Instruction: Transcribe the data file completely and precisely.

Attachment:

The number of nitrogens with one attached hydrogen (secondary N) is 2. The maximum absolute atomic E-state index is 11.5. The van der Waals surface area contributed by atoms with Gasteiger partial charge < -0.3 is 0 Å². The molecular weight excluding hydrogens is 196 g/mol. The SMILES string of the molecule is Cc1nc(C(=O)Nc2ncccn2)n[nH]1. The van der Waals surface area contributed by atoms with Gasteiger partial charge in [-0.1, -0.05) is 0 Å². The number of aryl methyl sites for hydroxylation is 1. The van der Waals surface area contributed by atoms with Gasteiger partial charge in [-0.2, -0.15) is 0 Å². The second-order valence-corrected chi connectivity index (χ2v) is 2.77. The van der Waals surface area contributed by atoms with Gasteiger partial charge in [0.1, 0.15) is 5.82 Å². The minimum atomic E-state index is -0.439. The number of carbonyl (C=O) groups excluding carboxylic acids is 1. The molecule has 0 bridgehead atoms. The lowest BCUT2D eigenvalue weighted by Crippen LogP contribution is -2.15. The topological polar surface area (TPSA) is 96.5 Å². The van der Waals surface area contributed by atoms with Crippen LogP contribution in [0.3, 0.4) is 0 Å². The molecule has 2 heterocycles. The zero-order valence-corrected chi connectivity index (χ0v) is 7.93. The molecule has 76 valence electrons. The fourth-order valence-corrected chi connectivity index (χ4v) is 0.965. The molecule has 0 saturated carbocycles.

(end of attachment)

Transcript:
The number of nitrogens with one attached hydrogen (secondary N) is 2. The maximum absolute atomic E-state index is 11.5. The van der Waals surface area contributed by atoms with Gasteiger partial charge < -0.3 is 0 Å². The molecular weight excluding hydrogens is 196 g/mol. The SMILES string of the molecule is Cc1nc(C(=O)Nc2ncccn2)n[nH]1. The van der Waals surface area contributed by atoms with Gasteiger partial charge in [-0.1, -0.05) is 0 Å². The number of aryl methyl sites for hydroxylation is 1. The van der Waals surface area contributed by atoms with Gasteiger partial charge in [-0.2, -0.15) is 0 Å². The second-order valence-corrected chi connectivity index (χ2v) is 2.77. The van der Waals surface area contributed by atoms with Gasteiger partial charge in [0.1, 0.15) is 5.82 Å². The minimum atomic E-state index is -0.439. The number of carbonyl (C=O) groups excluding carboxylic acids is 1. The molecule has 0 bridgehead atoms. The lowest BCUT2D eigenvalue weighted by Crippen LogP contribution is -2.15. The topological polar surface area (TPSA) is 96.5 Å². The van der Waals surface area contributed by atoms with Crippen LogP contribution in [0.3, 0.4) is 0 Å². The molecule has 2 heterocycles. The zero-order valence-corrected chi connectivity index (χ0v) is 7.93. The molecule has 76 valence electrons. The fourth-order valence-corrected chi connectivity index (χ4v) is 0.965. The molecule has 0 saturated carbocycles.